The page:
Jessie ----
by on December 27, 2018
About 1/3 of military families, roughly (some 700,000 people), live in rented accommodation on bases. Their living conditions have come into the spotlight since Reuters revealed lead poisoning risks in Army homes, mold and vermin infestations, and in Navy and Marine Corps housing, and sparse protections for tenants.
Those reports have prompted Congress and the Department of Defense to order at least three investigations.
But despite all of this scrutiny, the finances of privatized military housing have remained hidden. The Pentagon has never disclosed the precise terms offered to developers and property managers such as Picerne, deeming them confidential business transactions. But in a recent Reuters investigation, the report shows how the arrangements work for one leading private developer, obtaining thousands of pages of proprietary documents that lay out the fees and responsibilities that Picerne's business negotiated with the Army. These documents show that the landlord received iron-clad assurances of profit, often while putting up little initial cash of his own.
The corruption never ends, does it?
To make a profit, the scion of a wealthy Rhode Island real estate family has cultivated ties with military brass and politicians. Corvias has spent millions on lobbying, and Picerne has enlisted the help of his state's powerful Democratic senator, Jack Reed, an Army veteran and ranking member of the Senate Armed Services Committee.
These profits helped fund the lavish lifestyle of John Picerne, which includes a yacht, private jet travel, and mansions renovated by celebrity decorator Martyn Lawrence Bullard, known for his work with the Kardashian family and fashion designer Tommy Hilfiger.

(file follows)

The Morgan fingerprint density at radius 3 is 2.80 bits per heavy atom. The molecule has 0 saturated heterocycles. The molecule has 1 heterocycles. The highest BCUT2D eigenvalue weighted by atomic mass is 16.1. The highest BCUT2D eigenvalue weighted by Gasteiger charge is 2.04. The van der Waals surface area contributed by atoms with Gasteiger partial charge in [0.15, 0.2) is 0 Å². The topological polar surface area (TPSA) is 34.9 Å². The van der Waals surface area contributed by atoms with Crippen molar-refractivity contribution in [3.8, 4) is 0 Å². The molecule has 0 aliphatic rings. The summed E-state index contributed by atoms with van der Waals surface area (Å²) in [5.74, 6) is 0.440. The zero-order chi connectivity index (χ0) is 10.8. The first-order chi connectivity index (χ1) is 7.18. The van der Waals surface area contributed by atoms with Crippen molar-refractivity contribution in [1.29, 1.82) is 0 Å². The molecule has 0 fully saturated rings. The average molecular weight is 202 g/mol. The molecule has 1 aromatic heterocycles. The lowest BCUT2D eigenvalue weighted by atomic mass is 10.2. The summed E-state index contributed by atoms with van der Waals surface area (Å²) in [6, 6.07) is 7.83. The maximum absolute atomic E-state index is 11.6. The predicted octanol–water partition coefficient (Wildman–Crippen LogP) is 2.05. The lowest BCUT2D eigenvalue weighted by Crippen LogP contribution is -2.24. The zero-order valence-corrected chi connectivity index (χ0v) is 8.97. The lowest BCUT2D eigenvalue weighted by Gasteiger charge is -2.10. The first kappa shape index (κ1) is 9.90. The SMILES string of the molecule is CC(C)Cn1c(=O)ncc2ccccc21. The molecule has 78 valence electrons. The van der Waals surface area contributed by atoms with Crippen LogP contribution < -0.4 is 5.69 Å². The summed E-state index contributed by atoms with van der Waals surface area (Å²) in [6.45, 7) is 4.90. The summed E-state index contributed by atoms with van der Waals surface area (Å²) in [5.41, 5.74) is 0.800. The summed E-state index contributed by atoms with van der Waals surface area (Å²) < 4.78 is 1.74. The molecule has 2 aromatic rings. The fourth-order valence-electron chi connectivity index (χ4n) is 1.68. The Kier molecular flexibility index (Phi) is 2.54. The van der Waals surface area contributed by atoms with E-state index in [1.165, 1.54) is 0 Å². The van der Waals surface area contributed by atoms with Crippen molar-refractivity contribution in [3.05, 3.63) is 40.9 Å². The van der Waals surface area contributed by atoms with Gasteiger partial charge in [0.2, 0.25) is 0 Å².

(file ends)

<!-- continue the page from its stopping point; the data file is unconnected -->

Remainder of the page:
The report showed the confidential framework agreements between Corvias and the U.S. Army for six of the 13 military bases where the company operates. These agreements – hundreds of pages each, known as Community Development and Management Plans – laid out Corvias' plans, responsibilities and projected earnings at bases.
And from 6 Army housing partnerships alone, Picerne's business stood to collect more than $254 million in fees for construction, development and management of the homes during the first decade of the deals, a Reuters analysis of the terms showed. Over the projects' 50-year duration, the fees were projected to top $1 billion. Nearly all of those fees are pure profit for Corvias, according to people familiar with the deals, because most of the projects' expenses are covered by rent income from soldiers.
Corvias also stands to earn hundreds of millions more in equity returns, the agreements show: It can share with the Army any cash left over from rental revenues after the projects' expenses have been covered. And Corvias gets additional fees from thousands of other homes it operates on six Air Force bases and one other Army post. The investigation was unable to review the operating agreements needed to analyze the profitability of those contracts.
And all this time, the company took all these risks with no consequences. Furthermore, the Feds put hundreds of millions of dollars and thousands of existing homes into the ventures. In all but one of the six Army projects Reuters reviewed, Corvias didn't have to invest a penny in equity until around a decade later, and the company kicked in less than a fifth of the money the military contributed. The Corvias contributions correspond to about 3 percent of the projects' planned development costs, which were largely funded by loans.
Yet Corvias is shielded from risk in another way: It isn't obligated to repay nearly $1.9 billion in bank loans its military housing projects have received. The loans – like the salaries of most Corvias workers on bases – are paid off from the housing rental stipends soldiers and airmen receive from the federal government.
Meanwhile the Army stated that it works daily with the privatized housing companies to ensure that residents' concerns regarding their housing are addressed.